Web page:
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Comment Re:It should be shaped more like a cooling tower. (Score 2) 138

Well aaaaactually...

For the convective flow of heat at the base, the diameter is unusually large. As the convective flow higher up is accumulated, the diameter is narrower in relation to the amount of heat energy which has built up. At the top, the accumulated heat would be enormous, the grand total, and yet the diameter is ridiculously small to accommodate that amount of hot air.

The only thing the design is missing is a server-less chimney stack on the very top, which would correspond the the nearly cylindrical upper 2/3 of a cooling tower.

So yeah, you're right, he hasn't got a clue.

Comment Re:Heat (Score 1) 138

I'm currently in cloudy Tucson, where solar could easily be used to power this thing. So long as the hardware is designed to run hot (which it is), heat dissipation would not be a problem. The architects are simply re-using a portion of Paolo Soleri's work, which can be seen a couple of hundred miles north of here in the Sonoran Desert.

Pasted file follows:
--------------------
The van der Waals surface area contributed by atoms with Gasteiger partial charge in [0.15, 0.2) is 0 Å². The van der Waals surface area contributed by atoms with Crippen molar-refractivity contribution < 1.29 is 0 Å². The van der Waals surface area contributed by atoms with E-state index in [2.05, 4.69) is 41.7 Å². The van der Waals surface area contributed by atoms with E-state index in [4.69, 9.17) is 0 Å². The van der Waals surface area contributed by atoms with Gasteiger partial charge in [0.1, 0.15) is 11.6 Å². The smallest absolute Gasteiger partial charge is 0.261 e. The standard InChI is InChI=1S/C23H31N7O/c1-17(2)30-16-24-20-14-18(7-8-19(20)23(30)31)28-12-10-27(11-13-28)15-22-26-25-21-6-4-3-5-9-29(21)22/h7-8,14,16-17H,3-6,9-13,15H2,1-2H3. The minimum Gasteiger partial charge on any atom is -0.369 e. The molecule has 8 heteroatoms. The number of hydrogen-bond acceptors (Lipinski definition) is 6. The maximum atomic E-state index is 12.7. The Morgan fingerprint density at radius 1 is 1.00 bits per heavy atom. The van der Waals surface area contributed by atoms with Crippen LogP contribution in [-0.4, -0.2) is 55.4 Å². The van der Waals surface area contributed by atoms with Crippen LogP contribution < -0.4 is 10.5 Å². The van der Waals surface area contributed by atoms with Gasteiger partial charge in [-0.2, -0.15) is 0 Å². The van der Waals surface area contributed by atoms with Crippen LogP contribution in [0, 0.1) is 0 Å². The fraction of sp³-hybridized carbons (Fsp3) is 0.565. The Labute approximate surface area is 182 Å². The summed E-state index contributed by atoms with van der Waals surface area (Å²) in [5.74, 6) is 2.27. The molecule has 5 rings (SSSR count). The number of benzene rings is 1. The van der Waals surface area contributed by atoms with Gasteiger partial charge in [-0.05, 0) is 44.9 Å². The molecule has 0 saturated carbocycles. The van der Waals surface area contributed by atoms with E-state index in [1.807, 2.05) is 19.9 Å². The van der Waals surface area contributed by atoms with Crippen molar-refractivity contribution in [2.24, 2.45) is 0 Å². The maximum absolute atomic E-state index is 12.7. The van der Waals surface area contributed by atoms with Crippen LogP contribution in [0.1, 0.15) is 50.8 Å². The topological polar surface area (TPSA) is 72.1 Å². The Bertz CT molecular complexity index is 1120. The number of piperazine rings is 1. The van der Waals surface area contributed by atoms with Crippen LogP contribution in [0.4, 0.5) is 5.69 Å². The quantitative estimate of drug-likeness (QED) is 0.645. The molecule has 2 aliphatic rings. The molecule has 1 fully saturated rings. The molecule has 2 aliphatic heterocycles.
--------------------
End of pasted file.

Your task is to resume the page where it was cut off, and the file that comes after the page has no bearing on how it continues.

Comment Re:Not everybody eats just junk food (Score 1) 123

So you like burritos... (Hint: maybe stick to the theme of food analogies.) Google News is your friend for cooking your own news dish.

The extension is that, some people like to eat at decent sit-down restaurants (mainstream news and analysis, non-tabloid); others will eat at a bar while a band is playing (watch the same channel or channels for entertainment, with news as part of that entertainment); others swear by the scruffy little Italian-Korean fusion place around the corner (local paper with web & social media presence); while still others love the exclusive upscale seafood restaurant (subscription only news service).

The thing is, junk food is popular because it's ubiquitous and cheap, not because it's junk. And whatever is ubiquitous and cheap will become popular. If the news media were to set higher minimum standards, this would cost more money, and there would be room for something cheaper.

TL;DR: waaaa!

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